Former Manhattan jail warden, now in Wichita, reacts to Epstein death

WICHITA, Kan. (KWCH) A Wichita woman is in the national headlines this week, in connection to the jail Manhattan where Jeffrey Epstein died by apparent suicide.

Catherine Linaweaver, now a professor at Wichita State University, served as warden in Manhattan's corrections center from 2013-2014.

Epstein was in the New York facility, awaiting trial on federal charges accusing him of sexually abusing underage girls.

New details surrounding his death suggest guards did not check on Epstein as required by protocol. The warden and corrections officers assigned to watch Epstein have all been reassigned. The officers were both reportedly on overtime shifts at the time of his death.

"Unfortunately, even though many people predicted this several years ago, it takes a bad incident like this, and everybody says oh my gosh, we have to do something about the staffing levels," says Linaweaver.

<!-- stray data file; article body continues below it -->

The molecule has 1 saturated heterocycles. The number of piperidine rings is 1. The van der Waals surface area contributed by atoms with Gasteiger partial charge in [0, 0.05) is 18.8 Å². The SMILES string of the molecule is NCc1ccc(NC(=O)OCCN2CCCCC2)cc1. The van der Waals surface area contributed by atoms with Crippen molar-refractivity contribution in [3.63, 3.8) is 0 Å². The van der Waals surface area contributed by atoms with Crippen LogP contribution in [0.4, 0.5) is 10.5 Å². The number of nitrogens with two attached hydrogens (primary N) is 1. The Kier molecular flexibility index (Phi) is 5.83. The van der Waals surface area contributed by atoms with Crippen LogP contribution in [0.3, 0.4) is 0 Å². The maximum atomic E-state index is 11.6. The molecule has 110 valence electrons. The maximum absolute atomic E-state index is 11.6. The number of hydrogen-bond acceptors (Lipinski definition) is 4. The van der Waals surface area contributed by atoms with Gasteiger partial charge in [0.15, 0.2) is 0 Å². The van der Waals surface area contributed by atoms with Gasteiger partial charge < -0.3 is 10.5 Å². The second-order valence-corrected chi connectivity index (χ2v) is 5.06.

She says the employees at the New York facility work too much overtime; a problem she noted during her time as warden.

"What has occurred is you have staff working overtime. After a while, that becomes very taxing and that could have played into a factor. Again, that's speculation according to some of the sources that the thirty-minute rounds were not being done," says Linaweaver.

Epstein was on suicide watch for a short period, but was placed in a special housing unit at the time of his death. It's typically used for people who need more security than someone in general population.

"Many people have asked me why is someone this high profile just not on suicide watch and observation all of the time?" Said Linaweaver. "I say, we wouldn't do that for just any inmate. If they need suicide watch, they are put on suicide watch. If they need high security, we will give them high security. It's not necessarily about who the person is."